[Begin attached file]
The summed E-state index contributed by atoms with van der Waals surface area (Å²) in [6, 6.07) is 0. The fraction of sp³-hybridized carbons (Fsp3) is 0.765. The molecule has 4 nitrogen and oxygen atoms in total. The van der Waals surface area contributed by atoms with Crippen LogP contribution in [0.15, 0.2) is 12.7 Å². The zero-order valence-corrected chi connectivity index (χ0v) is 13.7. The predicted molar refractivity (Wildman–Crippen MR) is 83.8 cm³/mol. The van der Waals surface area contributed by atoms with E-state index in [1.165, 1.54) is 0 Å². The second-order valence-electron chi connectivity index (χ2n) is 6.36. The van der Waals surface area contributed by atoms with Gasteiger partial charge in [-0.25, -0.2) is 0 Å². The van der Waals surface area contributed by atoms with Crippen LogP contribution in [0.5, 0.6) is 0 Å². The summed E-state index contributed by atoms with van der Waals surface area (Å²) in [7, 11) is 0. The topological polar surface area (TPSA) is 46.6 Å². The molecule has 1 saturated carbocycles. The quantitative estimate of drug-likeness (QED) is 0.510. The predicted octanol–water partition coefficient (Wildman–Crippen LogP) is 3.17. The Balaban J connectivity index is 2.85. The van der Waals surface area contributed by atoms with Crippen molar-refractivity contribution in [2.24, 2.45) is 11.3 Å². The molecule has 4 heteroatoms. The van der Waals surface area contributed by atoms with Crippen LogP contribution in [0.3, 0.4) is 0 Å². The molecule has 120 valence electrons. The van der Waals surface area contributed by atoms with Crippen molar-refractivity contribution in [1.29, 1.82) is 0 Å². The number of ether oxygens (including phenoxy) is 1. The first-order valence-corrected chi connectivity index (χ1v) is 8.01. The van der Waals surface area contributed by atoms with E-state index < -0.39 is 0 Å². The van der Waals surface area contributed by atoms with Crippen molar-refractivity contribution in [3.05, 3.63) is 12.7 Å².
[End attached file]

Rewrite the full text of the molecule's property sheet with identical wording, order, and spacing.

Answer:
The summed E-state index contributed by atoms with van der Waals surface area (Å²) in [6, 6.07) is 0. The fraction of sp³-hybridized carbons (Fsp3) is 0.765. The molecule has 4 nitrogen and oxygen atoms in total. The van der Waals surface area contributed by atoms with Crippen LogP contribution in [0.15, 0.2) is 12.7 Å². The zero-order valence-corrected chi connectivity index (χ0v) is 13.7. The predicted molar refractivity (Wildman–Crippen MR) is 83.8 cm³/mol. The van der Waals surface area contributed by atoms with E-state index in [1.165, 1.54) is 0 Å². The second-order valence-electron chi connectivity index (χ2n) is 6.36. The van der Waals surface area contributed by atoms with Gasteiger partial charge in [-0.25, -0.2) is 0 Å². The van der Waals surface area contributed by atoms with Crippen LogP contribution in [0.5, 0.6) is 0 Å². The summed E-state index contributed by atoms with van der Waals surface area (Å²) in [7, 11) is 0. The topological polar surface area (TPSA) is 46.6 Å². The molecule has 1 saturated carbocycles. The quantitative estimate of drug-likeness (QED) is 0.510. The predicted octanol–water partition coefficient (Wildman–Crippen LogP) is 3.17. The Balaban J connectivity index is 2.85. The van der Waals surface area contributed by atoms with Crippen molar-refractivity contribution in [2.24, 2.45) is 11.3 Å². The molecule has 4 heteroatoms. The van der Waals surface area contributed by atoms with Crippen LogP contribution in [0.3, 0.4) is 0 Å². The molecule has 120 valence electrons. The van der Waals surface area contributed by atoms with Crippen molar-refractivity contribution in [1.29, 1.82) is 0 Å². The number of ether oxygens (including phenoxy) is 1. The first-order valence-corrected chi connectivity index (χ1v) is 8.01. The van der Waals surface area contributed by atoms with E-state index < -0.39 is 0 Å². The van der Waals surface area contributed by atoms with Crippen molar-refractivity contribution in [3.05, 3.63) is 12.7 Å².